“Terrible,” she said of the shooting, “much worse than I have seen it in some time.”

The Serbs were putting pressure all around the city, attempting to force the Bosnians to divert troops from the mountain offensive.

“Little boys with dangerous toys,” I remarked.

“You will hate me, but I haven’t finished the letter. I simply have not had time, with all the fighting and new patients. We are overwhelmed, you understand. I don’t think that Alto is finished either. I’m sorry, but if you could return tomorrow.”

“I was leaving the city tonight.”

“One more day, if it is not too much of a problem.”

At least I might have one more day with Ana. “No, it’s no problem.”

“It’s funny,” she smiled. “I didn’t know what to write. Is that crazy? After so long I had a million things to say and to know. I could have written a book, but with all this time passed and only a few small pages, what is most important to say? All I could think to say was ‘I love you’ a thousand times.” Emira shrugged and smiled weakly. “So you’re leaving the city.”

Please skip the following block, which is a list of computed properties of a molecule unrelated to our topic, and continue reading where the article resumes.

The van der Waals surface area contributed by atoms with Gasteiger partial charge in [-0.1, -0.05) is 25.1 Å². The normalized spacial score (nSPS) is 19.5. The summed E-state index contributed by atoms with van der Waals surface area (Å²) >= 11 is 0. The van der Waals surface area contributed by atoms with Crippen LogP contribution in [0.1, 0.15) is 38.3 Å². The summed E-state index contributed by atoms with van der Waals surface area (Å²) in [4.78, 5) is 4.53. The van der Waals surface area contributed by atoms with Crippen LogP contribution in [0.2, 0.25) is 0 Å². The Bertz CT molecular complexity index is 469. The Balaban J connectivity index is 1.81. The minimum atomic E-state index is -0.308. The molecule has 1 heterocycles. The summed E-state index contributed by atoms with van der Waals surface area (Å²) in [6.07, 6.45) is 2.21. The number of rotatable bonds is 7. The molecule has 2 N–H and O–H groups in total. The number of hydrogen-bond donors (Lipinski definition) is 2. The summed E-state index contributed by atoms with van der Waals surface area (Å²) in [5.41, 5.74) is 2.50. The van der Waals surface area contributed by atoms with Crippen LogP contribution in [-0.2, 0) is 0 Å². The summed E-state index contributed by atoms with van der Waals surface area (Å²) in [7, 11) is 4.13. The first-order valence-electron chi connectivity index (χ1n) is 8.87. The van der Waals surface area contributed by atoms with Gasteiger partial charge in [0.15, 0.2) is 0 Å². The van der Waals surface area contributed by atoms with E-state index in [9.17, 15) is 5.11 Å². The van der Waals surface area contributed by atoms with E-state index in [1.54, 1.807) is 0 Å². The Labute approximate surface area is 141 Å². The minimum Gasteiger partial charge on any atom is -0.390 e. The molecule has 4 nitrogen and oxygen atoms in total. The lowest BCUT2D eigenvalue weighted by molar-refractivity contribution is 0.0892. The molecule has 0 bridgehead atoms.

“You don’t sound very happy?”

“I met a girl.” We paused near Alto’s door. The shooting had stopped and he was on his cot working on the letter.

“A girl? That’s fantastic!” Emira exclaimed. “Tell me her name, really you must.”


“Your Ana is a lucky girl,” she hugged me. “I hope she knows that.”

“If she won’t marry you,” Alto quipped, “I will!”

Emira swatted at him playfully, admonishing him with a sweet smile. “You’re mad! Now finish your letter so this poor man can go home to America.”

“I’m not finished yet,” he said.

“It’s not supposed to be War and Peace!” Emira remarked.

“Just war,” Alto replied.

Two bullets smacked the wall beside the window chasing us into the hall again. Alto hopped around on one foot having abandoned his crutches with the letter in the room.  As more gunfire resounded in the plaza below he thought better of returning for either of them.

“Ah, jebim te…!” he swore.

“Relax,” said Emira. “Bill will return tomorrow.” She looked at me, her eyes hungry for every detail of Ana. “So is this serious with your Ana?”

“It was all a mistake, Emira.”

“Real love is never a mistake.”

“I didn’t plan on this. Really, it was never my intention.”

“Did you think that one day you would just wake up and say, this is the day I will fall in love? When you return tomorrow we will have coffee and we will talk more.”

Twenty-three years Ago today: Hope.

Twenty-three years Ago today: Hope.